slowbird Dork
12/13/19 12:21 p.m.

My sim racing obsession comes and goes. I might go months without doing a single race, then jump back in and spend way too many hours on it, to the point of not getting enough sleep. (Most of my hobbies have this effect, actually.) The newer games are cool, and look amazing, but often times I find myself not getting drawn in as much by them. Assetto Corsa, the Project Cars series, even rFactor 2...they're all just missing...something. I think the most fun I've had with a newer game is BeamNG.Drive, which is not even a racing game, but a vehicle physics and crash simulator, but anyway...I occasionally go back to the classics.

rFactor 1 is a remarkable example of the value of user-generated content. The content provided by the developers is somewhat generic and boring, but the almost endless mods for the game really bring it to life. To a certain point, it's possible to imagine not needing any other game but this one. And yet, for one reason or another, I inevitably tire of this as well. Probably because loading too many mods makes the menu slow and some tracks are of questionable quality, especially in the AI department. Nevertheless, I still have a great deal of appreciation for this game. It's the spiritual sequel to the first PC racing game I really got sucked into: Sports Car GT.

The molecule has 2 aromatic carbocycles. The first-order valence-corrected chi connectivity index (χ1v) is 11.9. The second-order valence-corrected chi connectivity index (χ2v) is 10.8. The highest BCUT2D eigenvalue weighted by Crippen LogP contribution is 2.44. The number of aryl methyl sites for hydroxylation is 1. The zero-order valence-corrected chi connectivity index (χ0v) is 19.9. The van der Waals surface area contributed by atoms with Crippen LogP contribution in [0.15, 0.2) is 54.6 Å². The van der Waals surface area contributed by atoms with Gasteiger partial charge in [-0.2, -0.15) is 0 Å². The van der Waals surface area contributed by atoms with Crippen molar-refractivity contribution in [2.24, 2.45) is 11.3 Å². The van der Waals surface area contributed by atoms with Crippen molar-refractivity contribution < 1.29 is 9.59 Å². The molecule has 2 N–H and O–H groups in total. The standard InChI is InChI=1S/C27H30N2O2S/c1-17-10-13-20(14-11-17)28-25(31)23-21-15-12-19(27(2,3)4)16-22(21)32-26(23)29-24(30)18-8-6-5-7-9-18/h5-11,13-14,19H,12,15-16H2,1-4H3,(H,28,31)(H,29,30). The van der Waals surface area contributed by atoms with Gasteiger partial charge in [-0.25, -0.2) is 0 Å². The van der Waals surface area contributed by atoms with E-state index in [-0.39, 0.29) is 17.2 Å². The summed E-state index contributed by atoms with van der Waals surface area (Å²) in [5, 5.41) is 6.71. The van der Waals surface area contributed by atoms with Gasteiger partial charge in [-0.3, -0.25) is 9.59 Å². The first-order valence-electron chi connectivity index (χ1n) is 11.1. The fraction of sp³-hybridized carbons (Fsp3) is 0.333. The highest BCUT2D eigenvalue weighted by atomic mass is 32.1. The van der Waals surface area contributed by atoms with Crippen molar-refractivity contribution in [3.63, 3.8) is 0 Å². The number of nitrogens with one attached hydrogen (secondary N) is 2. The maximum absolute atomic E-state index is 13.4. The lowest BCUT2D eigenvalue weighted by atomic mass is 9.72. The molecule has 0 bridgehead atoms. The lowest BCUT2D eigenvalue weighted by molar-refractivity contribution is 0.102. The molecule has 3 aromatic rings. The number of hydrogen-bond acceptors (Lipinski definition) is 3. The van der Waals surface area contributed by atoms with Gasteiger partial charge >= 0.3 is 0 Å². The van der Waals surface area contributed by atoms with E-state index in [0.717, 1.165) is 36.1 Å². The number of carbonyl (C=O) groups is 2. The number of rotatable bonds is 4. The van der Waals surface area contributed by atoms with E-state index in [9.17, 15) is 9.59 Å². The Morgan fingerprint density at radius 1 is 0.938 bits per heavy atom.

Developed by the same folks as rFactor, but several years earlier, Sports Car GT was very much the same kind of "easily modded" game, but even more so. For example, a single text file held all of the car's relevant stats, and tools were created by the community to make it easy to tweak the engine, suspension, and aero numbers. For that matter, opening up the car's 3D files was rather easy as well, with multiple programs capable of modifying and converting them. I put several 3D models from other games into Sports Car GT myself back in the early 2000s. However, unlike rFactor in my opinion, the base content was also a draw of Sports Car GT. The late-90s sports car world was weird, and this game doesn't perfectly encapsulate it, but it does have some legendary cars like the Panoz GTR-1 and Mclaren F1, some interesting yet less famous cars like the Mosler and the Lister Storm, all the way down to GT2 and GT3 BMWs and Porsches. I managed to get this game to work on my modern PC, and it still holds up in a weird way. I think I like it more with a controller than a wheel, but maybe that's because I used to play it with a flight stick. This game is like a warm nostalgic glass of hot cocoa. I have a huge amount of mods for this game stashed in my cloud storage, just because most of the websites are gone nowadays.